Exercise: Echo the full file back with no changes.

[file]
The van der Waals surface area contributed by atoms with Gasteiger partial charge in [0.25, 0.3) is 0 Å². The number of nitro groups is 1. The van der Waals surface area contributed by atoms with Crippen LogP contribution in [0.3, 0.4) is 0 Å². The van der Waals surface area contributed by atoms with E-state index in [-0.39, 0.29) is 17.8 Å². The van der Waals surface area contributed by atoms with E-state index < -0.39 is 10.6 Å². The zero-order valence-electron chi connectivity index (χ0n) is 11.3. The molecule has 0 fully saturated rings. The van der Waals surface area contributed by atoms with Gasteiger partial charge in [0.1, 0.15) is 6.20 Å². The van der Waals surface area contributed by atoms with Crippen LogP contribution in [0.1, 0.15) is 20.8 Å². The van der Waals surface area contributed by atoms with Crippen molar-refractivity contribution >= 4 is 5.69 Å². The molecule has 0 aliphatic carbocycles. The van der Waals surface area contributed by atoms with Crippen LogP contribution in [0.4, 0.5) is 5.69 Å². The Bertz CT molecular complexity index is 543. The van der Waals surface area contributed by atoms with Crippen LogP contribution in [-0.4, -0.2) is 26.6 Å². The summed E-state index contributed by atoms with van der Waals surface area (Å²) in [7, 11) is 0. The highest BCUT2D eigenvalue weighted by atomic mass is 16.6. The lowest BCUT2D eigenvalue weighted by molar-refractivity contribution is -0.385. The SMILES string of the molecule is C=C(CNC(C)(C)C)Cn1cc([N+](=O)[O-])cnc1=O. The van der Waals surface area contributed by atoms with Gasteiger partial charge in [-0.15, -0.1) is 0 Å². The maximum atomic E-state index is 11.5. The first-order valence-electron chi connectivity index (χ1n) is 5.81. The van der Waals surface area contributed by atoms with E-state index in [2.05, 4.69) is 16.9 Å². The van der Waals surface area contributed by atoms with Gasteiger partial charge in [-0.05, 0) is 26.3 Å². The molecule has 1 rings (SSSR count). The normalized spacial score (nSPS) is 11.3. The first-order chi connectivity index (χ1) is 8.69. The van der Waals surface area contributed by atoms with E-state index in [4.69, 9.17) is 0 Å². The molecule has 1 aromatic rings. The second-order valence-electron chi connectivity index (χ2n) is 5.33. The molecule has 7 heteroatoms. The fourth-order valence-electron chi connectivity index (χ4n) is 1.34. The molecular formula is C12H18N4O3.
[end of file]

The van der Waals surface area contributed by atoms with Gasteiger partial charge in [0.25, 0.3) is 0 Å². The number of nitro groups is 1. The van der Waals surface area contributed by atoms with Crippen LogP contribution in [0.3, 0.4) is 0 Å². The van der Waals surface area contributed by atoms with E-state index in [-0.39, 0.29) is 17.8 Å². The van der Waals surface area contributed by atoms with E-state index < -0.39 is 10.6 Å². The zero-order valence-electron chi connectivity index (χ0n) is 11.3. The molecule has 0 fully saturated rings. The van der Waals surface area contributed by atoms with Gasteiger partial charge in [0.1, 0.15) is 6.20 Å². The van der Waals surface area contributed by atoms with Crippen LogP contribution in [0.1, 0.15) is 20.8 Å². The van der Waals surface area contributed by atoms with Crippen molar-refractivity contribution >= 4 is 5.69 Å². The molecule has 0 aliphatic carbocycles. The van der Waals surface area contributed by atoms with Crippen LogP contribution in [0.4, 0.5) is 5.69 Å². The Bertz CT molecular complexity index is 543. The van der Waals surface area contributed by atoms with Crippen LogP contribution in [-0.4, -0.2) is 26.6 Å². The summed E-state index contributed by atoms with van der Waals surface area (Å²) in [7, 11) is 0. The highest BCUT2D eigenvalue weighted by atomic mass is 16.6. The lowest BCUT2D eigenvalue weighted by molar-refractivity contribution is -0.385. The SMILES string of the molecule is C=C(CNC(C)(C)C)Cn1cc([N+](=O)[O-])cnc1=O. The van der Waals surface area contributed by atoms with Gasteiger partial charge in [-0.15, -0.1) is 0 Å². The maximum atomic E-state index is 11.5. The first-order valence-electron chi connectivity index (χ1n) is 5.81. The van der Waals surface area contributed by atoms with E-state index in [2.05, 4.69) is 16.9 Å². The van der Waals surface area contributed by atoms with Gasteiger partial charge in [-0.05, 0) is 26.3 Å². The molecule has 1 rings (SSSR count). The normalized spacial score (nSPS) is 11.3. The first-order chi connectivity index (χ1) is 8.69. The van der Waals surface area contributed by atoms with E-state index in [4.69, 9.17) is 0 Å². The molecule has 1 aromatic rings. The second-order valence-electron chi connectivity index (χ2n) is 5.33. The molecule has 7 heteroatoms. The fourth-order valence-electron chi connectivity index (χ4n) is 1.34. The molecular formula is C12H18N4O3.